block_y = numpy.ceil(Y/tile_y)
block_z = numpy.ceil(Z/tile_z)
### VERY VERY VERY IMPORTANT: Numpy & C (in general) index elements in Dimension....lowest Dimension order
a = numpy.random.randint(0,255,(Z,Y,X)).astype(numpy.uint32)
b = numpy.random.randint(0,255,(Z,Y,X)).astype(numpy.uint32)
### Note the grid & block alignments below:
dest = numpy.zeros_like(a)
multiply_them(
drv.Out(dest), drv.In(a), drv.In(b),
block=(tile_x, tile_y,tile_z), grid=(block_x, block_y, block_z) )
```

## Index in OpenCL

ndexing in OpenCL is more consistent with C.

Additionally, OpenCL does not define an explicit requirement as seen in CUDA above.

A way to understand indexing in OpenCL is as follows. "Idx 0" is taken on by the highest dimension. What that implies is that:

In a simple working environment,

1D arrays: int col = get_global_id(0); 2D arrays: int row = get_global_id(0); int col = get_global_id(1); 3D arrays: int lev = get_global_id(0); int row = get_global_id(1); int col = get_global_id(2);

This is a VERY important concept.

Further, OpenCL with its generic nature allows you to replicate the manipulation of work groups as CUDA allows the manipulation of thread blocks.

To replicate performance seen in CUDA,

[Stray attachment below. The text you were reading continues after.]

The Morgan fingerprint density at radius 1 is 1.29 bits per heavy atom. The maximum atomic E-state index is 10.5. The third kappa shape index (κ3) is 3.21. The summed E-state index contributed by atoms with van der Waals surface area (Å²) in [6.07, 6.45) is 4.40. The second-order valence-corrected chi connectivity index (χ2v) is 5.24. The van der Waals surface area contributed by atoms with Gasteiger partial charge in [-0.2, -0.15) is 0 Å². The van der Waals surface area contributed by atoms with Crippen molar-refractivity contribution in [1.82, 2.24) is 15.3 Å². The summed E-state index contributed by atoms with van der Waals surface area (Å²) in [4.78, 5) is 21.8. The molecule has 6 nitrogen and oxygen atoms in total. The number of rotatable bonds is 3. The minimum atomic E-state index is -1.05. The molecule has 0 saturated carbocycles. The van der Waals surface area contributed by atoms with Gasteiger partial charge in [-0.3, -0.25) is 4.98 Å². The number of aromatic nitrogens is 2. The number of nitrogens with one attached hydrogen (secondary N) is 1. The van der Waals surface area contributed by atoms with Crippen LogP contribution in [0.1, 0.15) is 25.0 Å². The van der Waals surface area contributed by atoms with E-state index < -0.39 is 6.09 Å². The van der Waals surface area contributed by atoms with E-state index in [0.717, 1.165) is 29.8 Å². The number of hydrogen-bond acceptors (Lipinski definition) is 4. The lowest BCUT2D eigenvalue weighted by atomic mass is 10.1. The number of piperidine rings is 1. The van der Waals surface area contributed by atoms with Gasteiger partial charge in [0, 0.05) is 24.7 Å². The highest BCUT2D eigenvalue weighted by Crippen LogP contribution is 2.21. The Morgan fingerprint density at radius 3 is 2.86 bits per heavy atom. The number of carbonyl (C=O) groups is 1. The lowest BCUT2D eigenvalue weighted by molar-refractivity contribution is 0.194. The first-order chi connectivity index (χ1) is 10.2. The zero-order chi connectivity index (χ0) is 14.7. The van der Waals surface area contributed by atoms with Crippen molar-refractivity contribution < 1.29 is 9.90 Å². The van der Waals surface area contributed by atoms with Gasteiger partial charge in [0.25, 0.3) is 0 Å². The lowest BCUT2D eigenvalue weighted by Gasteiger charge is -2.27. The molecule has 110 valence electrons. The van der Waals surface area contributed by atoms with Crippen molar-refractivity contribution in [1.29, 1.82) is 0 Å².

blockIdx in CUDA can be replicated by the group_id in OpenCL threadIdx in CUDA can be replicated by the local_id in OpenCL

ie, you can replicate the behaviour of CUDA as follows: In a 2D system,

int blockId_y = get_group_id(0); // ID 0 goes to the highest dimension of your workspace. int blockId_x = get_group_id(1);

int threadId_y = get_local_id(0); int threadId_x = get_local_id(1);

Note that the global_id is in equivalent to the tx/ty we calculated in the case of CUDA.

The last point of focus is how the "grid" & "block" translate in the context of OpenCL.

OpenCL does not use an explicit "grid" variable, rather allowing you to define the complete workspace (global_size) and individual work group size (local_size), similar to the "block" in CUDA. Therefore the number of groups can be implied or identified using the values above.

The global worksize and the local worksize can be defined at the time of the kernel call.

Do review the sample below for your clarification.

```
prg = cl.Program(ctx, """
__kernel void sum(__global const unsigned int *a,
__global const unsigned int *b, __global unsigned int *c)
{
int LAY =get_global_size(0);
int HEI =get_global_size(1);
int WID =get_global_size(2);
int lev = get_group_id(0)*get_local_size(0) + get_local_id(0);
int row = get_group_id(1)*get_local_size(1) + get_local_id(1);
int col = get_group_id(2)*get_local_size(2) + get_local_id(2);
}
""").build()
Z = 2 ## number of elems in levels "Z"
Y = 6 ## number of elems in height "Y"
X = 4 ## number of elems in width "X"
tile_shape = (2,2,2) # (tile_z, tile_y, tile_x)
a = numpy.random.randint(11,31,(Z,Y,X)).astype(numpy.uint32)
b = numpy.random.randint(11,31,(Z,Y,X)).astype(numpy.uint32)
a_dev = cl_array.to_device(queue, a)
b_dev = cl_array.to_device(queue, b)
dest_dev = cl_array.empty_like(a_dev)
## THIS IS THE KERNEL LAUNCH
## It's parameters are (queue, GLOBAL_SIZE, LOCAL_SIZE, .....function parameters...)
prg.sum(queue, a.shape, tile_shape, a_dev.data, b_dev.data, dest_dev.data)
```